Drona then turned and attacked Satyaki, which enabled the Panchala warriors to take Dhrishtadyumna away. Drona, hissing like a black cobra, his eyes red with anger, advanced on Satyaki who was among the front rank warriors on the Pandava side and who, when he saw Drona desiring battle, went forward to accept the challenge.

"Here is the man who, giving up his vocation as a brahmana has taken up the profession of fighting and is causing distress to the Pandavas," Satyaki said to his charioteer. "This man is the principal cause of Duryodhana's arrogance. This man fancies himself a very great soldier and is ever bursting with conceit. I must teach him a lesson. Take the chariot up quickly."

Satyaki's charioteer accordingly lashed the silver-white horses and took the car at a great pace. Satyaki and Drona shot shafts at one another so quick that they covered the sun, and the battlefield was in darkness for a while. The steel shafts swished glimmering like newly-sloughed snakes rushing about.

The chariot hoods and the flagstaffs on both sides were battered down. Drona as well as Satyaki were bleeding profusely. The warriors on either side stood still watching the duel and they did not blow their conchs or raise their war cries or sound their lion-roars.

The Devas, Vidyadharas, Gandharvas and Yakshas watched the great battle from above. Drona's bow was broken by a well-aimed shaft from Satyaki, and the son of Bharadwaja had to take another bow and, even as he strung it, Satyaki shot it down again. Drona took up another bow  that too was shot down.

And so it went on till Drona lost a hundred and one bows without being able to shoot an arrow. The great acharya said to himself: "This man Satyaki is a warrior in the class of Sri Rama, Kartavirya, Dhananjaya and Bhishma,"and was glad he had an opponent worthy of him.

It was a craftsman's professional joy at skill displayed in the art he loved. For every specially-charged shaft that Drona sent, Satyaki had a ready answer of equivalent quality. Long did this equal combat continue. Drona of unrivalled skill in archery then resolved on killing Satyaki and sent the fire astra. But Satyaki saw this and, losing no time, sent the Varuna astra to counteract it.

But now Satyaki's strength began to fail and, seeing this, the Kaurava warriors were glad and shouted in satisfaction. When Yudhishthira saw Satyaki was hard pressed, he told those nearby to go to Satyaki's relief. "Our great and good hero Yuyudhana (Satyaki) is being overpowered by Drona. You should go there at once," he said to Dhrishtadyumna.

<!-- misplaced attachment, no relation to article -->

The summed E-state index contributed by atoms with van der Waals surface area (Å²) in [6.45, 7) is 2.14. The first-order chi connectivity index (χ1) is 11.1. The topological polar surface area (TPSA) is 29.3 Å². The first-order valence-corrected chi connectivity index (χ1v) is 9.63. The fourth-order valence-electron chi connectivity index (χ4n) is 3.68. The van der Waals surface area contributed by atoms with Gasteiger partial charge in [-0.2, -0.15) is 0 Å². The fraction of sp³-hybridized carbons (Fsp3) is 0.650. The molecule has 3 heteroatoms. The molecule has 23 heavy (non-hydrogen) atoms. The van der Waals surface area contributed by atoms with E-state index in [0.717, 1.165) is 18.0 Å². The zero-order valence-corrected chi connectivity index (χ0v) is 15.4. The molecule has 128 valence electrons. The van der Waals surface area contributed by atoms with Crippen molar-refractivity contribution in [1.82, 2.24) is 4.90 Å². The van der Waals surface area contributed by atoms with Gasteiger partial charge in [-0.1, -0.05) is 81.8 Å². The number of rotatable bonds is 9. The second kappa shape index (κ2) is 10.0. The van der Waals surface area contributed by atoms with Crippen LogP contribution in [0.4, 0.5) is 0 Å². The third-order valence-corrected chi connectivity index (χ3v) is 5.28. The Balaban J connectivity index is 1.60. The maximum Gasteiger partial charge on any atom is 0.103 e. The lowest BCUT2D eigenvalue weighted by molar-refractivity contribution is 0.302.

"The brahmana will otherwise slay Satyaki in a few minutes. Why are you hesitating? Go at once. Drona is playing with Satyaki as a cat plays with a bird. Satyaki is indeed in the paws of the Destroyer." Yudhishthira ordered the army to make a powerful attack on Drona. Satyaki was saved with difficulty. Just then, the sound of Krishna's conch was heard from the sector where Arjuna was fighting.

"O Satyaki, I hear Panchajanya," cried Yudhishthira; "but the twang of Arjuna's bow does not accompany it. I fear Arjuna has been surrounded by Jayadratha's friends and is in danger. Arjuna is opposed by forces both in front of him and in his rear. He pierced the Kaurava ranks in the morning and he has not come back yet though the greater part of the day is gone. How is it that only Krishna's conch is heard? I fear Dhananjaya has been slain and therefore Krishna has taken up arms. Satyaki, there is nothing you cannot accomplish. Your bosom friend Arjuna, he, who taught you, is in mortal danger. Often has Arjuna spoken to me admiringly of your great skill and prowess. 'There is not another soldier like Satyaki,' he said to me when we were in the forest. Oh, look there! The dust is rising that side. I am certain Arjuna has been surrounded. Jayadratha is a powerful warrior, and there are many enemy warriors there helping him and resolved to die in defence of him. Go at once, Satyaki." Thus did Dharmaputra speak in great trepidation.

Satyaki, who was weary after his battle with Drona, replied: "Faultless among men, I shall obey your command. What would I not do for Dhananjaya's sake? My life is the merest trifle in my eyes. If you order me, I am ready to fight the gods themselves. But allow me to put before you what the wise Vasudeva and Arjuna told me when they left. 'Until we return after slaying Jayadratha you should not leave Yudhishthira's side. Be vigilant in protecting him. We entrust this to you in confidence and go. There is only one warrior in the Kaurava army whom we fear, and he is Drona. You know his sworn intention. We go leaving Dharmaputra's safety in our hands.' Thus said Vasudeva and Arjuna to me when they went. Arjuna laid this trust on me, believing me fit for it. How can I disregard his command? Do not have any fear about Arjuna's safety. No one can defeat him. The Sindhu king and the others cannot cope with a sixteenth part of Arjuna. Dharmaputra, to whom shall I entrust your safety if I must go? I see no one here who can stand against Drona if he comes to seize you. Do not ask me to go. Consider well before you command me to leave."